Marubeni is supposedly getting close to buying Gavilon. I've never heard of either one of these firms. Marubeni is some big Japanese grain dealer and Gavilon is a U.S. competitor. There isn't much to this story besides another consolidation play in a commodity dealer. It kind of reminds me of consolidation in the steel industry; now India and China dominate a very limited global field.
Now France wants Eurobonds, while the Economist opines in favor of Continental federalism. I need to burst the Economist's bubble. Only total federalism will establish the Continent-wide taxation system necessary to pay off any Eurobonds. Half-measures won't cut it and German taxpayers won't go for full federalism once they realize how badly it will ruin their credit. Putting some Eurobonds into tranches that partially cover participating states' obligations and are partially funded by strong creditor states (i.e., Germany) reminds me of the U.S.'s experience with Fannie and Freddie's amalgamated obligations. The key difference is that the U.S.'s housing CDO debacle was backed by the full faith and credit of Uncle Sam and his ability to levy taxes. Europe's half-effort won't cover squat. It will of course leave a lot of stupid hedge fund managers holding empty bags they thought were full of Euro-tranched super bonds.
U.S. national income is increasingly benefiting business profits and not worker income. There's plenty of research on how global wage arbitrage is pushing down wages in the U.S. One academic canard in financial thinking would call for workers to invest more of their income in the stocks of their employers to recapture some of this lost income momentum. I wouldn't go for such a canard just yet; U.S. stocks aren't bargains relative to earnings even though they're trading at inflation-adjusted levels last seen in the late 1990s. My point is that U.S. workers don't have many personal growth options through wage enhancing things like education or wealth enhancing things like conventional investments in U.S. equities. Stagnated workers can win by thinking outside the box, using tools created and traded in resilient communities.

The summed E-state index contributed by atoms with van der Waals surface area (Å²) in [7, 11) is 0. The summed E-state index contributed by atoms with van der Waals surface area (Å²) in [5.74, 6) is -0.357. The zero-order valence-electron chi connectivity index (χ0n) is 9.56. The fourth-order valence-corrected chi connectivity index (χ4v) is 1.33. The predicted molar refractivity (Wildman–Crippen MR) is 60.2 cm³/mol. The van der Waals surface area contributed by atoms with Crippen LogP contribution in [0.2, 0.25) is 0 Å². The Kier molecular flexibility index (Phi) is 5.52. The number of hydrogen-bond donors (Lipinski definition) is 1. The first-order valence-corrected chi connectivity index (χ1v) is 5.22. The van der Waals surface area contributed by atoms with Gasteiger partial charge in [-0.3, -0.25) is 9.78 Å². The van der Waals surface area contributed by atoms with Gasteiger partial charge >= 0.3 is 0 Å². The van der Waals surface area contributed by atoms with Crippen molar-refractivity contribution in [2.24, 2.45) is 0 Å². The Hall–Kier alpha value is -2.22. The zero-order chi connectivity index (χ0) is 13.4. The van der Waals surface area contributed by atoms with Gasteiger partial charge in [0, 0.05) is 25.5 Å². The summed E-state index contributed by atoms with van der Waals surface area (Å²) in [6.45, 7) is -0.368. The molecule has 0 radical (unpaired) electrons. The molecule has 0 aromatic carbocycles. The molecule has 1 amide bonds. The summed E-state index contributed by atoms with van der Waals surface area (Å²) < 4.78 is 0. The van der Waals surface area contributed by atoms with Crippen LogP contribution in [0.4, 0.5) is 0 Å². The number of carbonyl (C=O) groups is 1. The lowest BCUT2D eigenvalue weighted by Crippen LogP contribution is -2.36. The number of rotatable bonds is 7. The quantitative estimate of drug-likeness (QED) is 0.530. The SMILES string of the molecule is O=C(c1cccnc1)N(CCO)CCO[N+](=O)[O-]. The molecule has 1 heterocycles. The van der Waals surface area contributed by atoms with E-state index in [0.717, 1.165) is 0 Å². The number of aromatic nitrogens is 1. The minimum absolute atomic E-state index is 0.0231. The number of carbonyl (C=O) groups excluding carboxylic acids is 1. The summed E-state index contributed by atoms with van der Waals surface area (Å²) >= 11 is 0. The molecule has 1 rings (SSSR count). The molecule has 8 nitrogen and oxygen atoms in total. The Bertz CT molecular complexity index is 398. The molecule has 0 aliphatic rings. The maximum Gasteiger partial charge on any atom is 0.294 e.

Smart investors are starting their stampede out of junk bonds. I should throw in the caveat that maybe these are the people smart enough to let hedge funds buy up junk bonds and junk funds on the downslope to junk bond obliteration. This news makes me nostalgic for the early days of 2007 when I kept reading glowing headlines about the junk bond market's growth. I wondered then when it would all crash and realized I didn't want to be anywhere near junk bonds when they hit the floor. Well, crash they did later in 2007. The credit market seizures that started hitting in August 2007 were memorable. History doesn't repeat but it does rhyme. I'm not in junk bonds now, nor will I enter them until long after the U.S. bond market has crashed and America's likely hyperinflationary episode ends.